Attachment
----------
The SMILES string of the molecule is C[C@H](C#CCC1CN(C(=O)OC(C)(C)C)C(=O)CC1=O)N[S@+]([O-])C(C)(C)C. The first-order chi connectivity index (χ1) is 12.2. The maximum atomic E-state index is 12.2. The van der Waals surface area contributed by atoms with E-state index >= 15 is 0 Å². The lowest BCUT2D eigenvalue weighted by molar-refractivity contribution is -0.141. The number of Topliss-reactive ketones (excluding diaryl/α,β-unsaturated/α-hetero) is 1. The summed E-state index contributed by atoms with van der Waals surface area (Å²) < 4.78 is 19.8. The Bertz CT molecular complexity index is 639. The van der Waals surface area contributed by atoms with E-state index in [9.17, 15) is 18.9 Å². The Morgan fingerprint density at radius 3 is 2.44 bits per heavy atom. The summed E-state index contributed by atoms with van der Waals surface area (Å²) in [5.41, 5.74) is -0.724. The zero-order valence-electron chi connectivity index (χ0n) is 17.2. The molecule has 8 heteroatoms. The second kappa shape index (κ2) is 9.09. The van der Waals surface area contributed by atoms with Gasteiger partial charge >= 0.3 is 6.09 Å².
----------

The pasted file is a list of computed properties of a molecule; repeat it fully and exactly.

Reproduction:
The SMILES string of the molecule is C[C@H](C#CCC1CN(C(=O)OC(C)(C)C)C(=O)CC1=O)N[S@+]([O-])C(C)(C)C. The first-order chi connectivity index (χ1) is 12.2. The maximum atomic E-state index is 12.2. The van der Waals surface area contributed by atoms with E-state index >= 15 is 0 Å². The lowest BCUT2D eigenvalue weighted by molar-refractivity contribution is -0.141. The number of Topliss-reactive ketones (excluding diaryl/α,β-unsaturated/α-hetero) is 1. The summed E-state index contributed by atoms with van der Waals surface area (Å²) < 4.78 is 19.8. The Bertz CT molecular complexity index is 639. The van der Waals surface area contributed by atoms with E-state index in [9.17, 15) is 18.9 Å². The Morgan fingerprint density at radius 3 is 2.44 bits per heavy atom. The summed E-state index contributed by atoms with van der Waals surface area (Å²) in [5.41, 5.74) is -0.724. The zero-order valence-electron chi connectivity index (χ0n) is 17.2. The molecule has 8 heteroatoms. The second kappa shape index (κ2) is 9.09. The van der Waals surface area contributed by atoms with Gasteiger partial charge >= 0.3 is 6.09 Å².